Back to school in the time of COVID-19
Speed signs alert motorists to the school zone on the road past South Park Elementary School on Douglas Street. Signage varies across Greater Victoria, writes Steve Wallace. DARREN STONE, TIMES COLONIST
It is that time of year again, back to school, and everything seems to have changed on the health front. But nothing has changed in the traditional traffic-safety front.
Students will be instructed in not only the traditional education disciplines, but also the social-distancing dimensions. It will be stressful for all concerned, especially teachers, who will be entrusted with new safety protocols established by both school boards and administration.
What percentage of students will return is anyone’s guess, but no one is denying the new reality. Change is a given!
Here is what has not changed one bit.
Students will only be protected between 8 a.m. and 5 p.m. on school days, when school-zone signs are present. These times are posted on some school-zone signs, but the vast majority have no posted times. Drivers new to Backward Columbia are often in the dark when it comes to the exact protected time periods. It gets worse!
The speed tab must be attached to the school-zone sign for there to be a 30 km/h designation and resulting enforcement. No speed posted tab means the zone reverts to 50 km/h or any other posted speed limits on the roads adjacent to the school property.
Where does the school zone end? Only in Backward Columbia does the school-zone speed limit end when a driver sees the corresponding school-zone sign on the opposite side of the road facing away from a driver leaving the school zone.
Drivers must adhere to this non-descript, grey-backed, inconspicuous and blank message, indicating the seemingly protective school zone is now at an end. How ridiculous!
If this is how our municipal and provincial governments think they will protect our student population, they need their collective heads examined.
There are places such as Nan aimo, where school-zone end signs are plainly visible to drivers as they leave the protected-speed area.
Highlands in the Greater Victoria area is another good example of this policy being employed.
School zones are enforced on days only. These days include when teachers are working but no students attend.
Private schools remain legally unprotected when their spring break or other in-session days do not align with the public-school calendar.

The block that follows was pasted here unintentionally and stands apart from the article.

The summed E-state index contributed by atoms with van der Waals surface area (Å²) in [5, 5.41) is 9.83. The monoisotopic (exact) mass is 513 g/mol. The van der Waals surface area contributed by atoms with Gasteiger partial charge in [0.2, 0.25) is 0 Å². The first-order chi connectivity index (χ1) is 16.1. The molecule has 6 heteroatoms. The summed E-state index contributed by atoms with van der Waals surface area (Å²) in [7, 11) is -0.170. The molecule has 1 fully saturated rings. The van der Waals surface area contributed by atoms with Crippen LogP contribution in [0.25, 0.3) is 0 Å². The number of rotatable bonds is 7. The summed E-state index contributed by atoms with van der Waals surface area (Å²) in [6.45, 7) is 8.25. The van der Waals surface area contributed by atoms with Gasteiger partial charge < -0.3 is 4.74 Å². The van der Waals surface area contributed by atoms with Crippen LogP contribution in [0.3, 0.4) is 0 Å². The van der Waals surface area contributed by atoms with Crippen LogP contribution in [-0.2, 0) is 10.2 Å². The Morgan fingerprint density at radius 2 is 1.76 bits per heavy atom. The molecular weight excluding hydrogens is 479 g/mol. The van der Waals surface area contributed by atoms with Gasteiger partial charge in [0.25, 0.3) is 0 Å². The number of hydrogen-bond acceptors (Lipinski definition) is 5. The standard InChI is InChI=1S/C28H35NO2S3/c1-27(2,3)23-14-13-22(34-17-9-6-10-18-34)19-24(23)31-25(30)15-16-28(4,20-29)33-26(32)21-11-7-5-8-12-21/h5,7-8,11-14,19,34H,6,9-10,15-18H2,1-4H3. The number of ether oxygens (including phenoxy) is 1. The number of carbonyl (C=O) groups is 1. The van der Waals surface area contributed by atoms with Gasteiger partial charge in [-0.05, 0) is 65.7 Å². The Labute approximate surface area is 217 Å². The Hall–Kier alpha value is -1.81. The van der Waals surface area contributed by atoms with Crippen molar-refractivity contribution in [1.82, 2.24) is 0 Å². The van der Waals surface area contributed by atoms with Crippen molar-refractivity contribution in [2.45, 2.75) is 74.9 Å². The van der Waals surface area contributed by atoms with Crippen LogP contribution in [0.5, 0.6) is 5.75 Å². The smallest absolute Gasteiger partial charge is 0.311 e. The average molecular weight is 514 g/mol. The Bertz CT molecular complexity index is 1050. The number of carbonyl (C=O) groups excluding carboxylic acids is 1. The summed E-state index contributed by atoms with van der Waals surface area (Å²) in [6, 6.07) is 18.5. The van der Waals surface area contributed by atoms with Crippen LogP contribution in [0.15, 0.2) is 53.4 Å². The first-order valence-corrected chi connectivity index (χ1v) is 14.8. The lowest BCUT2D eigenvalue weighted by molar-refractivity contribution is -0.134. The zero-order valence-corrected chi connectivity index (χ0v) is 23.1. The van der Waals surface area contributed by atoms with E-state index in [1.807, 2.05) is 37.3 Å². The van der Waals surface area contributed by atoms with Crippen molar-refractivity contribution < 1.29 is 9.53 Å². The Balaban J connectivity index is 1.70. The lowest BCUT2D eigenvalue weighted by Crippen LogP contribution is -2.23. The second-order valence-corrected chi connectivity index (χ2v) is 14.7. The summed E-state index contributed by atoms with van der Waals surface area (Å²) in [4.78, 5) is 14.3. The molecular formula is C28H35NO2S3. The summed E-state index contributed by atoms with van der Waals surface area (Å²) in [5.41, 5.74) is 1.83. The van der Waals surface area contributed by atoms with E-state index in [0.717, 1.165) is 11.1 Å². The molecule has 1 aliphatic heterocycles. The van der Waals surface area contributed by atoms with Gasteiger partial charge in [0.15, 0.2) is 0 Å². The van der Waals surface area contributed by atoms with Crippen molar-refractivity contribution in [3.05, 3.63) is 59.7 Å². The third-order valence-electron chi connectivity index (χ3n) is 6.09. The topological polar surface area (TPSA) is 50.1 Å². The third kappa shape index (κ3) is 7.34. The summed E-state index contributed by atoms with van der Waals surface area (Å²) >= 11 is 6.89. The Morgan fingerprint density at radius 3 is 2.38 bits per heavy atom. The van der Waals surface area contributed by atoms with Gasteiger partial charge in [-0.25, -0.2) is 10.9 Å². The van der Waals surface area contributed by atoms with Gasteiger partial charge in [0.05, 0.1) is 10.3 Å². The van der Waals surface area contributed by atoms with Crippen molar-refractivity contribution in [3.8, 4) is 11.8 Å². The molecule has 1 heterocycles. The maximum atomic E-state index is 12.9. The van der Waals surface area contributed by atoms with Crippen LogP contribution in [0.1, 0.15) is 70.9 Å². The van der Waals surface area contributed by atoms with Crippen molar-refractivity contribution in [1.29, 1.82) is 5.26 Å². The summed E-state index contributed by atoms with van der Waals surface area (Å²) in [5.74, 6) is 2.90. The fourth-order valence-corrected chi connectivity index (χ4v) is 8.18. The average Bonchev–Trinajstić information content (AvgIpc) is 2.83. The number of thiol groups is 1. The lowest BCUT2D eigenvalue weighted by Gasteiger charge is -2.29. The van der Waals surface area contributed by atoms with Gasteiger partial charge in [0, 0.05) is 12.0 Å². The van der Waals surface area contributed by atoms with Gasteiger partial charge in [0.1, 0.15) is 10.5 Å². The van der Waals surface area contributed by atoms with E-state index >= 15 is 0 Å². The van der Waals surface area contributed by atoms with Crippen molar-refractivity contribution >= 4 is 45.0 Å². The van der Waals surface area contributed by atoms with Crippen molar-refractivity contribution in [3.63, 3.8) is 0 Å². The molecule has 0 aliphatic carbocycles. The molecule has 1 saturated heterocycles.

Playground-zone speed enforcement is much easier to explain and understand. There is no guessing about the days of enforcement.
Every day is playground-enforcement day, from a half hour before sunrise to a half hour after sunset, (although for court purposes many police departments use the sun-up to sundown time period). There still must be a tab with a 30 km/h speed designation attached for this posted speed to be enforced. No tab, as with school zones, no lower speed designation. Again, voodoo vision must be employed to see the grey backing of the playground sign on the other side of the road, designating the end of the zone.
Of course, this is difficult enough to recognize, when many municipalities plant trees and put other obstructions in the way, which makes these important signs barely visible.
One municipality, which shall remain nameless, thinks it is cool to have the 30 km/h playground-speed sign painted yellow to match the diamond sign showing a kid chasing a ball. This renders the speed unenforceable.
The speed-zone sign must be white for it to be included in the regulatory category. Yellow speed-zone signs are advisory! (Please have them changed asap. You know who you are.
Let us all be more cautious while driving in the vicinity of schools, regardless of speed-zone oddities, at this stressful time.
Steve Wallace is the owner of Wallace Driving School on Vancouver Island. He is a former vice-president of the Driving School Association of the Americas, a registered B.C. teacher and a University of Manitoba graduate.